Snorkeling is not a major draw for Rai Leh though it is possible to swim out and see coral and fish a few meters off the sandy beaches. Beware of the ever present longtail boat traffic.
Most looking for some snorkeling fun rent a longtail and head for the islands south and west of Rai Leh, such as Poda Island, but even there the snorkelling is only moderate. Some hotels organize snorkeling trips or you may prefer to charter your own boat for the afternoon. A one way trip usually takes less than 25 minutes.
While not as good as at Phang Nga, the kayaking around the peninsula at Rai Leh affords a great alternative to climbing and a stunning view of the area. Several of the limestone islets off Phra Nang beach have sea caves eroded into their bases, including a few large enough to offer opportunities to beach the kayaks and explore. Paddling into caves and through subterranean passages is particularly interesting, but watch out for low, jagged ceilings. For those with more ambition, a short open-water crossing (about one hour of steady, heavy paddling) leads to the private island of Ko Poda which has beautiful and relatively isolated beaches.
Several bungalow resorts on the Rai Leh West side of the peninsula have sea kayaks available for rental for around 600 baht/half-day, 1000 baht/full-day (including life-vests). The kayaks are simple two-seat plastic models, but perform fine on the millpond-smooth water of the bay. A half-day is probably plenty long enough to explore the immediate environs of Rai Leh. A bottle of water, a hat and plenty of sun protection are essential!
Rai Leh itself does not offer many trekking opportunities, as the peninsula is so tiny. The one interesting and undeveloped area is the jungle atop the limestone towers that make up the club-shaped southern end of the peninsula. Along the paved path that runs from Rai Leh East to Phra Nang beach, a so-called “trail” leads up a slippery, rocky embankment to the jungle-covered plateau. A narrow, indistinct trail cirles the top of the southern tower, with a left turn offering access to the highest point (accessible via a sheer face and thus navigable only with climbing gear) as well as a fantastic lookout point over the peninsula. A right turn on the path leads downward into a hidden glen, which provides access to the secret lagoon called Sa Phra Nang or Holy Princess Pool. The route from this glen to the lagoon leads down a steep, rocky ravine, and the path is covered with slippery red clay, making it quite treacherous even for the experienced. The technique is not so much climbing as scrambling, and the knotted nylon ropes are often more dangerous than they are helpful. The lagoon itself is breathtakingly beautiful, but try not to step in, as the soft bottomless muck has quite a penchant for trekkers’ footwear.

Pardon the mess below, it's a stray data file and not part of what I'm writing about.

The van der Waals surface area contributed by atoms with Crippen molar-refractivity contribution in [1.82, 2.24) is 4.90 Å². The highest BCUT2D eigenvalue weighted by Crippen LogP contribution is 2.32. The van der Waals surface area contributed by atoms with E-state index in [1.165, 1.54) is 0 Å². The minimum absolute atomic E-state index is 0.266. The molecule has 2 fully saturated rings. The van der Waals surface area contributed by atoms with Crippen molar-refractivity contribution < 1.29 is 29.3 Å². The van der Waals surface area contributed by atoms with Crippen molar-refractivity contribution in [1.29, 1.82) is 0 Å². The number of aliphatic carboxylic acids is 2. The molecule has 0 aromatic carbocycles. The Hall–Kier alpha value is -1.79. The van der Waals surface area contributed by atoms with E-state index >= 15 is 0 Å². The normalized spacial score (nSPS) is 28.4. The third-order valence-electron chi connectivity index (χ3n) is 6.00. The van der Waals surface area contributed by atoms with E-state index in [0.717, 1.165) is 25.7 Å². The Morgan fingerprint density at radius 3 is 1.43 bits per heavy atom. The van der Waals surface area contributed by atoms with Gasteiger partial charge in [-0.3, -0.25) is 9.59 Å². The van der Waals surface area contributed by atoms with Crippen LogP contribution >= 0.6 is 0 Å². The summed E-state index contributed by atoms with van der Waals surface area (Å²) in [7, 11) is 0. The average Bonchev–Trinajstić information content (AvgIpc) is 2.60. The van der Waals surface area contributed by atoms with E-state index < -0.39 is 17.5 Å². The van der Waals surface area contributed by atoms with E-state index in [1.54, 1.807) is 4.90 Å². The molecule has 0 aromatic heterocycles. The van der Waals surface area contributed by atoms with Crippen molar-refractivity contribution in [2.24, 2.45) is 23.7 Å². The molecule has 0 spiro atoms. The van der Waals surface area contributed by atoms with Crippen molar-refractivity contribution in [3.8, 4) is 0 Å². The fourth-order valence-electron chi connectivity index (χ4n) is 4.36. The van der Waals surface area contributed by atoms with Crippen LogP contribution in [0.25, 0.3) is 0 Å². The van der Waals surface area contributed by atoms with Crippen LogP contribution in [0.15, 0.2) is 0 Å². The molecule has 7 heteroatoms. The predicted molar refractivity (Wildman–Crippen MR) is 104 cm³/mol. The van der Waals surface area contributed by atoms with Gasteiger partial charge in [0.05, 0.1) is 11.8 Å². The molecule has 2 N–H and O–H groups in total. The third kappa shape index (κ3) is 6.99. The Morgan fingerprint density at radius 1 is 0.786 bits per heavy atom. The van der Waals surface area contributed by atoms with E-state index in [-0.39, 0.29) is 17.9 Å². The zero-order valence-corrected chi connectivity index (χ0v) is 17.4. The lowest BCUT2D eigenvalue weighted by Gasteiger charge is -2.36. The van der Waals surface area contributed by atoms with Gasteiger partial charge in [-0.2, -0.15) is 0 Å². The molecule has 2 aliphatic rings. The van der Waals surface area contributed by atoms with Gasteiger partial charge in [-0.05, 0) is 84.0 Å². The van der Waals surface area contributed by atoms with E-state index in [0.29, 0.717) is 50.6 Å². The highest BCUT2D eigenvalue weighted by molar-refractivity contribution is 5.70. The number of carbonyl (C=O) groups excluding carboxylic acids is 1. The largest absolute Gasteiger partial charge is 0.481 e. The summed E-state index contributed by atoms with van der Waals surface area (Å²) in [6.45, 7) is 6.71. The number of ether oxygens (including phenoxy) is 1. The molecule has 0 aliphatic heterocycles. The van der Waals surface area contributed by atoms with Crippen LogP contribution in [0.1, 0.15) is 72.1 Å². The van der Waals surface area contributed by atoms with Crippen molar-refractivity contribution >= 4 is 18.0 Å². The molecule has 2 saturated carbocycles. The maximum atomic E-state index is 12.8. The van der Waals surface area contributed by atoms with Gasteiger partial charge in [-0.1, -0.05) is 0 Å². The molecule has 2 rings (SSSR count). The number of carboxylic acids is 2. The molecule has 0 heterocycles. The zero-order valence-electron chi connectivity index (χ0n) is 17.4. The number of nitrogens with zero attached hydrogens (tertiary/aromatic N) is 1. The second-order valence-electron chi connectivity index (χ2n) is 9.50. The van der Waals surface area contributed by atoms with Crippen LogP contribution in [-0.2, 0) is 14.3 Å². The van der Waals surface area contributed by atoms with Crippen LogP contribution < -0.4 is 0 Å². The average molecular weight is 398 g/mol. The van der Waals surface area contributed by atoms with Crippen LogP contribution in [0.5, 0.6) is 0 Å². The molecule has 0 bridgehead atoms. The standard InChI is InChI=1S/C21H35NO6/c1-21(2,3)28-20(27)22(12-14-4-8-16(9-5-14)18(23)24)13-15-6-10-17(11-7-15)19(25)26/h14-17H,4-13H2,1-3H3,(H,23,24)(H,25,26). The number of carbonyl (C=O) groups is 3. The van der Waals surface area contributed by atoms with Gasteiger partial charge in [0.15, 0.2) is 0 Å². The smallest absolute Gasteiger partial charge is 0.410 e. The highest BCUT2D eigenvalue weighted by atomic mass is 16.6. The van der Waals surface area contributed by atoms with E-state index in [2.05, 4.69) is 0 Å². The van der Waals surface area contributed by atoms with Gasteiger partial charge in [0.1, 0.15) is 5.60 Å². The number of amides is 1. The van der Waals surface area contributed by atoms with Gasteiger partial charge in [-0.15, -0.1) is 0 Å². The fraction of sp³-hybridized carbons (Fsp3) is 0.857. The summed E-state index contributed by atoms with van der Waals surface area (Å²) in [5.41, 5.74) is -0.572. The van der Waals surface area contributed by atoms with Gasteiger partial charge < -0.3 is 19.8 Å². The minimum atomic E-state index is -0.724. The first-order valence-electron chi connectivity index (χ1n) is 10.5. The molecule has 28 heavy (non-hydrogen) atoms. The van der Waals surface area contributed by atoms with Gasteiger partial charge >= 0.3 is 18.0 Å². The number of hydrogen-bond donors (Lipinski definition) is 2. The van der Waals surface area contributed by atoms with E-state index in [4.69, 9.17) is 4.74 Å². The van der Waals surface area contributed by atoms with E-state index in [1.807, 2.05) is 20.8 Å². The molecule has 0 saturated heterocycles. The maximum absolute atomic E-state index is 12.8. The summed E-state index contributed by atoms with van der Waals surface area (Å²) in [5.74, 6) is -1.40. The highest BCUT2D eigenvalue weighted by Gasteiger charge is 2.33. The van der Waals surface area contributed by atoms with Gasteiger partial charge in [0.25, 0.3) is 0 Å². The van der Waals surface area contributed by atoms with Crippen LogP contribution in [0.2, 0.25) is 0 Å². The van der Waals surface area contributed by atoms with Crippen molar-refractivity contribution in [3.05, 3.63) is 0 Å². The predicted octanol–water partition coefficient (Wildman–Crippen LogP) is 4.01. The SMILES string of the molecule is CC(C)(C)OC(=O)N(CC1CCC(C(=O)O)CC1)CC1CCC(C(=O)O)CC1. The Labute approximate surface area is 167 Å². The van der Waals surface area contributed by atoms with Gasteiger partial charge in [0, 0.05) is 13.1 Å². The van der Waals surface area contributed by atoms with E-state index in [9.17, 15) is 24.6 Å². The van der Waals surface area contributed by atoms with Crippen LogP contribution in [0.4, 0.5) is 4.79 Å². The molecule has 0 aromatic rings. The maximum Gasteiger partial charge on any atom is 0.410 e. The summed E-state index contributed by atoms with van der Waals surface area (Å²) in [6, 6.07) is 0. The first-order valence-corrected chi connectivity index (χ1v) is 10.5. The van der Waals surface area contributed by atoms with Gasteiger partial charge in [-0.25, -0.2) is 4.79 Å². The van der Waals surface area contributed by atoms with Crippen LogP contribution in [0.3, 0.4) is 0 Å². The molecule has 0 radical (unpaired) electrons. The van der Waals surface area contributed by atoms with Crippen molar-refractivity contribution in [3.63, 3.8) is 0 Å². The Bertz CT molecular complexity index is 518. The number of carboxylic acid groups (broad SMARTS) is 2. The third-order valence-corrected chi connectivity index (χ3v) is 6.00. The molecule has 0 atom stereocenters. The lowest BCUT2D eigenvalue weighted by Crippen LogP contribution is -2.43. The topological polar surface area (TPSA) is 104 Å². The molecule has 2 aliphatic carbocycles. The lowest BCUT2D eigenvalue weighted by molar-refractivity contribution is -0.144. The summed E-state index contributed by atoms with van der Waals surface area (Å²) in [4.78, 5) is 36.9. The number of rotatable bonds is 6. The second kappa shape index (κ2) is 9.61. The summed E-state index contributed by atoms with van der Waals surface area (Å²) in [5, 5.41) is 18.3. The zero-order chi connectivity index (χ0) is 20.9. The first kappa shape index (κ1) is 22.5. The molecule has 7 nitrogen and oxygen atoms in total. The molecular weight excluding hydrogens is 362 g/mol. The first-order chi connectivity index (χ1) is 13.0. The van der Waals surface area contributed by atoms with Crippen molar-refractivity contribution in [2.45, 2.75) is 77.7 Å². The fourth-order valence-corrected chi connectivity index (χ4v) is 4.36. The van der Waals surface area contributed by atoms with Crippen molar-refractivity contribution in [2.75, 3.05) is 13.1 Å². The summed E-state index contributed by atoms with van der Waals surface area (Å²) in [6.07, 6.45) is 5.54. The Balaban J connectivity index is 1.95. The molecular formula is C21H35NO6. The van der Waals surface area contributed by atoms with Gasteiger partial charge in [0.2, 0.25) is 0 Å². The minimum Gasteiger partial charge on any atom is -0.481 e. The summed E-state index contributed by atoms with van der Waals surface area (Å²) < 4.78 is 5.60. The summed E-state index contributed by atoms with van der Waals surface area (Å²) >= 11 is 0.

As Rai Leh is a peninsula surrounded by ocean and mountains, final access can only be by boat. Long-tails depart from Ao Nang (10 minutes, 60 baht/person) and Krabi (30 minutes) on demand, making those towns the gateways to Rai Leh. It’s also possible to access Rai Leh via regular ferries that run between Ko Lanta, Ko Phi Phi, and Phuket (more frequent in the November-May dry season.
From Bangkok there are flights to Krabi and Phuket, direct bus services, and trains to Surat Thani with onward connections by bus.
Most exit Rai Leh as they came in. The Phi Phi Islands, Ko Lanta and Phuket are easy destinations from Rai Leh and transportation can be easily booked through any hotel or activity center.